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I learned for every app I installed on my Android, a new user is created. And the data for this app is stored in /data/data/app folder with the only access permission to the user that is created for the app. Then how can I access the data when I run the app as me (another user) . I want to be able to replicate the same behavior when I install apps on my Linux machine.

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  • Yes every app is a unique UID on Android. App is stored to /data/app, data is stored to /data/data. You can't do that exactly on Linux machine because there human users are isolated, not programs. So every human user gets a unique UID but all apps/programs run by that user have same UID (unless you explicitly run them with different UID). See some related details in this answer: android.stackexchange.com/a/213921/218526 Mar 1 '20 at 9:23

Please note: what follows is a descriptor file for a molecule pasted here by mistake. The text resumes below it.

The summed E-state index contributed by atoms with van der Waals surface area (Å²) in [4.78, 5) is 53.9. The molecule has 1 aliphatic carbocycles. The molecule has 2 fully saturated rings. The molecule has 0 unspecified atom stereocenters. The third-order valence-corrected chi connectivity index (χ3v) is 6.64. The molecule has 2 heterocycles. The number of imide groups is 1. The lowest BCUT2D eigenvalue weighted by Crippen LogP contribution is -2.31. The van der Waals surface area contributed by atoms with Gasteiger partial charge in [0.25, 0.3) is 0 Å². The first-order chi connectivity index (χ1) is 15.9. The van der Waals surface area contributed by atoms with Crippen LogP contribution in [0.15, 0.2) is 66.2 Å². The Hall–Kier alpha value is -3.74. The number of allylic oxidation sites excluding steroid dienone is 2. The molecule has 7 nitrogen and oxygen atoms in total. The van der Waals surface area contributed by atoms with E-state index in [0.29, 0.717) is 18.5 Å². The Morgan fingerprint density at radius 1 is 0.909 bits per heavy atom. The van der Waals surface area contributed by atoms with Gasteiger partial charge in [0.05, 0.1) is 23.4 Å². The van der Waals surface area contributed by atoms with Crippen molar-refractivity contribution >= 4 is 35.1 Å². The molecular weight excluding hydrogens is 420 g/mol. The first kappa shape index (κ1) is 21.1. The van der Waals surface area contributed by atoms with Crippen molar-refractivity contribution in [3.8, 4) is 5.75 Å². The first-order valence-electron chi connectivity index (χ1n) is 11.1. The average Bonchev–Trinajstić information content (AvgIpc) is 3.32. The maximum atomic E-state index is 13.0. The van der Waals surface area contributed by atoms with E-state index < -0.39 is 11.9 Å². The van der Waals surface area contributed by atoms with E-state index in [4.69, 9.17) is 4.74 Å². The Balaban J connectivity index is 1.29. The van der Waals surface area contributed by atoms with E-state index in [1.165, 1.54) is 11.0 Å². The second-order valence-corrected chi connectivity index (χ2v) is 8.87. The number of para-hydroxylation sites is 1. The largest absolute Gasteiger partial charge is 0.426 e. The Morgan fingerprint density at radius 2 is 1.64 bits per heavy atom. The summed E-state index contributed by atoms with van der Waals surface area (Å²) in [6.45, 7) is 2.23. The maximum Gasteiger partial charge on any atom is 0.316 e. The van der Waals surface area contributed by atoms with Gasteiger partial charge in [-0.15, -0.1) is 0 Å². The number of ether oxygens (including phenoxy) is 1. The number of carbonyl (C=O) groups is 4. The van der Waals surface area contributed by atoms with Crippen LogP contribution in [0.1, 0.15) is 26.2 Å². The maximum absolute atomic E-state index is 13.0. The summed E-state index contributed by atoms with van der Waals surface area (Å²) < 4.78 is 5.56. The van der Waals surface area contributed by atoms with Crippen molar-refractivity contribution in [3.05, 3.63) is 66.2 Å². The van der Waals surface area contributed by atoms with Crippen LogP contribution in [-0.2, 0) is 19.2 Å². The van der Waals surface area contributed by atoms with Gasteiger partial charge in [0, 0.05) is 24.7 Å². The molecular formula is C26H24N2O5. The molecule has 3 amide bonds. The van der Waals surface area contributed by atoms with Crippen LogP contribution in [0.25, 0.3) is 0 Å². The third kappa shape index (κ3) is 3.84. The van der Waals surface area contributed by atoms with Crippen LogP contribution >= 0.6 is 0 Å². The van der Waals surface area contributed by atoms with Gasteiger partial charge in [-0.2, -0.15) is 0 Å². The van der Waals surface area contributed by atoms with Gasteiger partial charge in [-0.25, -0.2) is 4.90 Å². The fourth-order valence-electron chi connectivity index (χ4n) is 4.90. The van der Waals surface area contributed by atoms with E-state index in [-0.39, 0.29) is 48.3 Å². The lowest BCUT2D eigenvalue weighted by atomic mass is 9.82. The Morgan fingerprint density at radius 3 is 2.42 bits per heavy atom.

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    Does this answer your question? Why are superuser permissions needed to acess /data partition? Mar 1 '20 at 9:24
  • Android is different to Linux, there is no account for you, only for each of your apps. And that you can't access the app-private data is part of the security concept. If you don't accept this you have to root your device.
    – Robert
    Mar 1 '20 at 17:29
  • If I read correctly, OP is asking is how to replicate the "one app, one user" scheme Android has, but on GNU/Linux. Kind of how programs like cups operate under a separate user and group. If that's the case, this question might be off-topic.
    – Grimoire
    Mar 4 '20 at 2:48

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